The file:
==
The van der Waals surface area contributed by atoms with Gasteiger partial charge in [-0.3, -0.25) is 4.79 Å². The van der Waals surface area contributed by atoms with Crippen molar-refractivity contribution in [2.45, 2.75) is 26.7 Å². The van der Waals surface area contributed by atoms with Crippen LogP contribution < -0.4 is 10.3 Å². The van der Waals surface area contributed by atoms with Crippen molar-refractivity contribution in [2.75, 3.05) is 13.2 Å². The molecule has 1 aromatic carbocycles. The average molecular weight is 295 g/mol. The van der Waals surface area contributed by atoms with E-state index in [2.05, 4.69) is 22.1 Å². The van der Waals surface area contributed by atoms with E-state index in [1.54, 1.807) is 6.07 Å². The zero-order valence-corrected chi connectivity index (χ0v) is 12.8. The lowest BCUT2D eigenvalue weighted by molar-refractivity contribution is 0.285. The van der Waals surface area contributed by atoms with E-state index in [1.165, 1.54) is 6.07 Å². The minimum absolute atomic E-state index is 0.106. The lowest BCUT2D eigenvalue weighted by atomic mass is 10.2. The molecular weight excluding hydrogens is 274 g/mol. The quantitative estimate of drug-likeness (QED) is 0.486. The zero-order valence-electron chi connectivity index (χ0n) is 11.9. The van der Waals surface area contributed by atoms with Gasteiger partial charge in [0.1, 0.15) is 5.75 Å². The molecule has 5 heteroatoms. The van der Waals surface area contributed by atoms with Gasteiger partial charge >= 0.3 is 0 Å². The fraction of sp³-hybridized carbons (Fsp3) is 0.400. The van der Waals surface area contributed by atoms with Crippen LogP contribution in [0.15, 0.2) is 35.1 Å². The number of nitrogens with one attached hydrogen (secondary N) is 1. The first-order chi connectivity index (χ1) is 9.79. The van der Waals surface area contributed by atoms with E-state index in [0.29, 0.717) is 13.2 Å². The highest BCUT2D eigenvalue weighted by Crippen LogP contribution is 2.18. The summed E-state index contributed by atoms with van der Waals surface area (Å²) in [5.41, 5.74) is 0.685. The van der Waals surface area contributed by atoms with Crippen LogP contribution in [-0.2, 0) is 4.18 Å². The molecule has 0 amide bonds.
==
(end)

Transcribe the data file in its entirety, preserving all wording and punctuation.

The van der Waals surface area contributed by atoms with Gasteiger partial charge in [-0.3, -0.25) is 4.79 Å². The van der Waals surface area contributed by atoms with Crippen molar-refractivity contribution in [2.45, 2.75) is 26.7 Å². The van der Waals surface area contributed by atoms with Crippen LogP contribution < -0.4 is 10.3 Å². The van der Waals surface area contributed by atoms with Crippen molar-refractivity contribution in [2.75, 3.05) is 13.2 Å². The molecule has 1 aromatic carbocycles. The average molecular weight is 295 g/mol. The van der Waals surface area contributed by atoms with E-state index in [2.05, 4.69) is 22.1 Å². The van der Waals surface area contributed by atoms with E-state index in [1.54, 1.807) is 6.07 Å². The zero-order valence-corrected chi connectivity index (χ0v) is 12.8. The lowest BCUT2D eigenvalue weighted by molar-refractivity contribution is 0.285. The van der Waals surface area contributed by atoms with E-state index in [1.165, 1.54) is 6.07 Å². The minimum absolute atomic E-state index is 0.106. The lowest BCUT2D eigenvalue weighted by atomic mass is 10.2. The molecular weight excluding hydrogens is 274 g/mol. The quantitative estimate of drug-likeness (QED) is 0.486. The zero-order valence-electron chi connectivity index (χ0n) is 11.9. The van der Waals surface area contributed by atoms with Gasteiger partial charge in [0.1, 0.15) is 5.75 Å². The molecule has 5 heteroatoms. The van der Waals surface area contributed by atoms with Gasteiger partial charge >= 0.3 is 0 Å². The fraction of sp³-hybridized carbons (Fsp3) is 0.400. The van der Waals surface area contributed by atoms with Crippen LogP contribution in [0.15, 0.2) is 35.1 Å². The number of nitrogens with one attached hydrogen (secondary N) is 1. The first-order chi connectivity index (χ1) is 9.79. The van der Waals surface area contributed by atoms with E-state index in [0.29, 0.717) is 13.2 Å². The highest BCUT2D eigenvalue weighted by Crippen LogP contribution is 2.18. The summed E-state index contributed by atoms with van der Waals surface area (Å²) in [5.41, 5.74) is 0.685. The van der Waals surface area contributed by atoms with Crippen LogP contribution in [-0.2, 0) is 4.18 Å². The molecule has 0 amide bonds.